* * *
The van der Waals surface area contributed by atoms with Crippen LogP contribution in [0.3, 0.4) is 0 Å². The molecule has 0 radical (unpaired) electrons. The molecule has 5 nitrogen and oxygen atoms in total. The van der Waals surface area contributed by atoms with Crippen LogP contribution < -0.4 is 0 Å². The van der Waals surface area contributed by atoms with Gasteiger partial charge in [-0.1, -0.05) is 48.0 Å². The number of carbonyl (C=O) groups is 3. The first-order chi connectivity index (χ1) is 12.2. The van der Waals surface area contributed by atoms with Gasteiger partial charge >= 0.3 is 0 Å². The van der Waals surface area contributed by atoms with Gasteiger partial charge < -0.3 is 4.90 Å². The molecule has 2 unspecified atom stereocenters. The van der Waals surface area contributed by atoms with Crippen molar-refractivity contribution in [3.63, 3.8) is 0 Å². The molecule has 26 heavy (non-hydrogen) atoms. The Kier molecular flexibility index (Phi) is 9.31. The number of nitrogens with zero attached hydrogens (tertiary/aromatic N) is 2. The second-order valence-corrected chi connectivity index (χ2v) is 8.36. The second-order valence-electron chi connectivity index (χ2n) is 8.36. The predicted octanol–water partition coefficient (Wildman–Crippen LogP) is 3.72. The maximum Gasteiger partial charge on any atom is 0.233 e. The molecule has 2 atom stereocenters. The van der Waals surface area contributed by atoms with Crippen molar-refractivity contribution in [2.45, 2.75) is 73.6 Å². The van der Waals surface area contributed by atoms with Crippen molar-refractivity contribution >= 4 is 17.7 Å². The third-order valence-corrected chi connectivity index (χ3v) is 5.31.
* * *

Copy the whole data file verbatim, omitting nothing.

The van der Waals surface area contributed by atoms with Crippen LogP contribution in [0.3, 0.4) is 0 Å². The molecule has 0 radical (unpaired) electrons. The molecule has 5 nitrogen and oxygen atoms in total. The van der Waals surface area contributed by atoms with Crippen LogP contribution < -0.4 is 0 Å². The van der Waals surface area contributed by atoms with Gasteiger partial charge in [-0.1, -0.05) is 48.0 Å². The number of carbonyl (C=O) groups is 3. The first-order chi connectivity index (χ1) is 12.2. The van der Waals surface area contributed by atoms with Gasteiger partial charge >= 0.3 is 0 Å². The van der Waals surface area contributed by atoms with Gasteiger partial charge < -0.3 is 4.90 Å². The molecule has 2 unspecified atom stereocenters. The van der Waals surface area contributed by atoms with Crippen molar-refractivity contribution in [3.63, 3.8) is 0 Å². The molecule has 26 heavy (non-hydrogen) atoms. The Kier molecular flexibility index (Phi) is 9.31. The number of nitrogens with zero attached hydrogens (tertiary/aromatic N) is 2. The second-order valence-corrected chi connectivity index (χ2v) is 8.36. The second-order valence-electron chi connectivity index (χ2n) is 8.36. The predicted octanol–water partition coefficient (Wildman–Crippen LogP) is 3.72. The maximum Gasteiger partial charge on any atom is 0.233 e. The molecule has 2 atom stereocenters. The van der Waals surface area contributed by atoms with Crippen molar-refractivity contribution in [2.45, 2.75) is 73.6 Å². The van der Waals surface area contributed by atoms with Crippen molar-refractivity contribution >= 4 is 17.7 Å². The third-order valence-corrected chi connectivity index (χ3v) is 5.31.